SHOCKING figures have revealed a 73 per cent rise in recorded race hate crimes against children in West Yorkshire.

According to data gathered by children’s charity the NSPCC through Freedom of Information requests, the figure in the region stood at 245 in 2015/16, 387 in 2016/17, rising to 423 in 2017/18.

That was higher than in both South and North Yorkshire.

In the region as a whole, police forces recorded a total of 557 offences in 2017/18 - a rise of 57 per cent from the 354 offences recorded back in 2015/16.

On a national level, the picture is no different.

Latest figures show there were 10,571 offences flagged by police as race hate crimes against children - an average of almost 29 a day across the UK.

That’s a rise of nearly 22 per cent from 8,683 in 2015/16.

The charity has said its FOI requests revealed children yet to reach their first birthday were among victims.

Over the eight years that I’ve volunteered as a counsellor, it is just as heartbreaking every single time a child tells you they wish they looked different.

- Childline counsellor Atiyah Wazir

And it says children have told the NSPCC-run service Childline they were being targeted because of the way they looked, and reported being told to “go back to their own country”. Some tried to change their appearance by using make up, while others said they did not want to tell their parents for fear of upsetting them.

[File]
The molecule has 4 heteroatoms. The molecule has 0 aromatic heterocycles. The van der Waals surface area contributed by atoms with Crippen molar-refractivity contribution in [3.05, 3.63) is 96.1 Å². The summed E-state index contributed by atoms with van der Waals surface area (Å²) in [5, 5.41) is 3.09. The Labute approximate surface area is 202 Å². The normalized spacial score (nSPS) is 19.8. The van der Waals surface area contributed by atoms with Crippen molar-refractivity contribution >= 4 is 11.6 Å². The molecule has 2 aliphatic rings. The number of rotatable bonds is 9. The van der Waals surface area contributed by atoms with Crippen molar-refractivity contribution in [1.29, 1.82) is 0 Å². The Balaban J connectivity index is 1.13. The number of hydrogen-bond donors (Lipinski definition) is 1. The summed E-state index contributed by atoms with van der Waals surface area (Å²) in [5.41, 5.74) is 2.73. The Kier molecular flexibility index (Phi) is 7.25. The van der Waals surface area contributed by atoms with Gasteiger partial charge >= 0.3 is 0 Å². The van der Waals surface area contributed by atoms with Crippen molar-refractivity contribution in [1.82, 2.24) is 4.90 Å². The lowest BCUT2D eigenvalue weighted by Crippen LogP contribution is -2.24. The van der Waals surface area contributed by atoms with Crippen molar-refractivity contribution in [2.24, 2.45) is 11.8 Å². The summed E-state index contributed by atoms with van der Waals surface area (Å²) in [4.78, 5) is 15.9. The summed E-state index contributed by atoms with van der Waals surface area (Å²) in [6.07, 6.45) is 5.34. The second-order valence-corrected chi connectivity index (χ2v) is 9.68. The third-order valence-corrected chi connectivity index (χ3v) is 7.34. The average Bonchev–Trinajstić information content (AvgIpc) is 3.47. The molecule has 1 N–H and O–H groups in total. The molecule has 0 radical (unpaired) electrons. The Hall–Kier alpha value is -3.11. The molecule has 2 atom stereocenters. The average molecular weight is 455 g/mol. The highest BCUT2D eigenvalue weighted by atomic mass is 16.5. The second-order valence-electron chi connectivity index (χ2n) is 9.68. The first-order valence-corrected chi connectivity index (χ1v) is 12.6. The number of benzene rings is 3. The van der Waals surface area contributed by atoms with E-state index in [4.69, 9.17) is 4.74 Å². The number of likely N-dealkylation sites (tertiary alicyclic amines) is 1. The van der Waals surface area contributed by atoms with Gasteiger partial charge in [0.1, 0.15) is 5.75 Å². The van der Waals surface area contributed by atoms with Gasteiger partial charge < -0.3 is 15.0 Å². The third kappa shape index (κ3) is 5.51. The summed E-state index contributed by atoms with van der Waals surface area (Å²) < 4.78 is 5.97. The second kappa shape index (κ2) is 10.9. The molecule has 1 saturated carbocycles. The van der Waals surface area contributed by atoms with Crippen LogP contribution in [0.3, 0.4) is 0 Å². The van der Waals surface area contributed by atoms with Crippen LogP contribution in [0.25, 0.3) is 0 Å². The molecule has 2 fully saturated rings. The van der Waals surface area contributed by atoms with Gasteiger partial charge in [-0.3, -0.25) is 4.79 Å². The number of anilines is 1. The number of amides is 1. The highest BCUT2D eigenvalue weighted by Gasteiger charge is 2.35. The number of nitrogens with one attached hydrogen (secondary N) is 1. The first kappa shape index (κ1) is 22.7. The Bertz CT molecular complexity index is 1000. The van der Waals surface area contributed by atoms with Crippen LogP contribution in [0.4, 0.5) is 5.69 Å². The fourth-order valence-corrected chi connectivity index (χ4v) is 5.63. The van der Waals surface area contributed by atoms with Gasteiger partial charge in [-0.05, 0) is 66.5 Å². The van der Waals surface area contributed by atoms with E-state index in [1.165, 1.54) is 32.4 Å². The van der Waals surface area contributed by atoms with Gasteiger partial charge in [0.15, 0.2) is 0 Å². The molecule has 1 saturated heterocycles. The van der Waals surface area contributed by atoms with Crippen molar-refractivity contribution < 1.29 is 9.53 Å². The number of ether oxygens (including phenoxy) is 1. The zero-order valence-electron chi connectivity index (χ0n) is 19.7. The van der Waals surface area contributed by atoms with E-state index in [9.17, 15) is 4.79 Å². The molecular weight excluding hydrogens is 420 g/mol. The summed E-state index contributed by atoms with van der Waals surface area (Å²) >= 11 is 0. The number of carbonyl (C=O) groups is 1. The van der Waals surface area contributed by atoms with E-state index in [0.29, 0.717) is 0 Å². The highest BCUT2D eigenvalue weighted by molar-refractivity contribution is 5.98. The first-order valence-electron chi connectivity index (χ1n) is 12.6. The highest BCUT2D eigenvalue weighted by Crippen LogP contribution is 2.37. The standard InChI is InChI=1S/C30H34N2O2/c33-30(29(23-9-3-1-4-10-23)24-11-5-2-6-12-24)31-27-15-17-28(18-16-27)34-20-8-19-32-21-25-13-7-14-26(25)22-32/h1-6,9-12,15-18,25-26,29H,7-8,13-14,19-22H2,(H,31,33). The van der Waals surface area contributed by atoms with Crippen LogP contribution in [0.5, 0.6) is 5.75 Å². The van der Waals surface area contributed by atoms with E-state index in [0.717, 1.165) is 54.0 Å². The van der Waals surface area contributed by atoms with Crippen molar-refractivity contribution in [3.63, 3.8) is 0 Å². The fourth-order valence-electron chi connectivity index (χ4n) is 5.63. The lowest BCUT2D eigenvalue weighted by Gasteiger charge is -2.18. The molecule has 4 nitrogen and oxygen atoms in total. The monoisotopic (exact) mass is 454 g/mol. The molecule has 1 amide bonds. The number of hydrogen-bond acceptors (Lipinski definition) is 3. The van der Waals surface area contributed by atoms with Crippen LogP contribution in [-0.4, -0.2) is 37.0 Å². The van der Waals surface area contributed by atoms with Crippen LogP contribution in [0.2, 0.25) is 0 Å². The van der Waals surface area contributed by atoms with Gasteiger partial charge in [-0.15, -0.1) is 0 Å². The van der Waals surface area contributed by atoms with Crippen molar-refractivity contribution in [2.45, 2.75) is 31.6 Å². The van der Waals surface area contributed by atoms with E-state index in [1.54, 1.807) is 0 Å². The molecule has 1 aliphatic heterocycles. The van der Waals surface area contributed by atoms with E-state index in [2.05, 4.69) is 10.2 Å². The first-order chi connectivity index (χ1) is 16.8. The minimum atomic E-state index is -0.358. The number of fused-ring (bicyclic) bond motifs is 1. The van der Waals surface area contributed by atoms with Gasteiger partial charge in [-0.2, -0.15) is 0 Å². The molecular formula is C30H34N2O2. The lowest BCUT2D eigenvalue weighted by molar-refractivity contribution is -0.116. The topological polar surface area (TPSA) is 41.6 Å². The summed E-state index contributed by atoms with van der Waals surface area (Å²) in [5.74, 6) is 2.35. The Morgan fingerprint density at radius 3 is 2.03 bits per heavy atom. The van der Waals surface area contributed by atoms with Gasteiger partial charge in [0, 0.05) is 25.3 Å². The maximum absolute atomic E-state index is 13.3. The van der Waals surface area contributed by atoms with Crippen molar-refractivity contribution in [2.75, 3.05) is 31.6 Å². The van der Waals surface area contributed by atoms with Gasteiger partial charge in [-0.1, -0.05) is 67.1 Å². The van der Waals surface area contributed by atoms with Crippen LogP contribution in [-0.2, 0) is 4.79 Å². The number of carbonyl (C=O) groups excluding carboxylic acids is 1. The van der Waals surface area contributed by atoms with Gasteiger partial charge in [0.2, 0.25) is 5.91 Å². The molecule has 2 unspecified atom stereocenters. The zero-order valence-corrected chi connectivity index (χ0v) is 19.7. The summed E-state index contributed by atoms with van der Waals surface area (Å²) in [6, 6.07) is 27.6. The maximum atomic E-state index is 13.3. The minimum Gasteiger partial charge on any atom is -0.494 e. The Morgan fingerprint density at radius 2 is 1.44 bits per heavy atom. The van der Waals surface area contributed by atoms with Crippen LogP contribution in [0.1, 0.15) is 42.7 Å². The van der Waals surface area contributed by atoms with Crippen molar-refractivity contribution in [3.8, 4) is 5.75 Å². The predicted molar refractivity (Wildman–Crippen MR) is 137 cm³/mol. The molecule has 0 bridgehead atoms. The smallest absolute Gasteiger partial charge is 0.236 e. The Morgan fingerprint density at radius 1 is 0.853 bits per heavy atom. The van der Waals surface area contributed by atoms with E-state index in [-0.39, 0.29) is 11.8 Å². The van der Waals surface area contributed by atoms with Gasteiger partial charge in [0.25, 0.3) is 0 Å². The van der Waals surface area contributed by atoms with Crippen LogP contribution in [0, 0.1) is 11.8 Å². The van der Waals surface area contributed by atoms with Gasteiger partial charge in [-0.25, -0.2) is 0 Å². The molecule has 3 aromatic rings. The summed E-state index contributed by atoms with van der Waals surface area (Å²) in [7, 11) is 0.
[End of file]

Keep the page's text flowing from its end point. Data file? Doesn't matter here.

Childline counsellor Atiyah Wazir said: “Over the eight years that I’ve volunteered as a counsellor it is just as heartbreaking every single time a child tells you they wish they looked different.

“These children have been made to feel shame and guilt and sometimes daren’t tell their mums or dads about it because they don’t want to worry or hurt their feelings.

“I want every child to know that this bullying is not ok, they have nothing to be ashamed of, and Childline is always here to listen.”


Head of Childline John Cameron said: “Childhood bullying of this nature can cause long term emotional harm to children and can create further divisions in our society.

“If we see a child bullying another because of their race we need to tackle it head on, by explaining that it’s not ok and how hurtful it is.

“I would urge any child who is being targeted because of their race to contact Childline, and any adult to call the Helpline if they are worried about a child.”

Childline held 2,617 counselling sessions about race and faith-based bullying between 2015/16 and 2017/18. Girls were more likely to speak to Childline than boys, and the most common age group to get in touch about the issue was children aged 12-15.

Hate crime is defined in England and Wales as “any criminal offence which is perceived, by the victim or any other person, to be motivated by hostility or prejudice towards someone based on a personal characteristic”.

Last month, it was announced that a review into hate crime in the Bradford district would take place, stemming from a meeting of the Council's Corporate Scrutiny Committee in December, where members raised the issue with police.

Once the review is complete, a report on the prevalence of hate crime in Bradford will be released with a series of recommendations on how the Council and its partners can deal with it.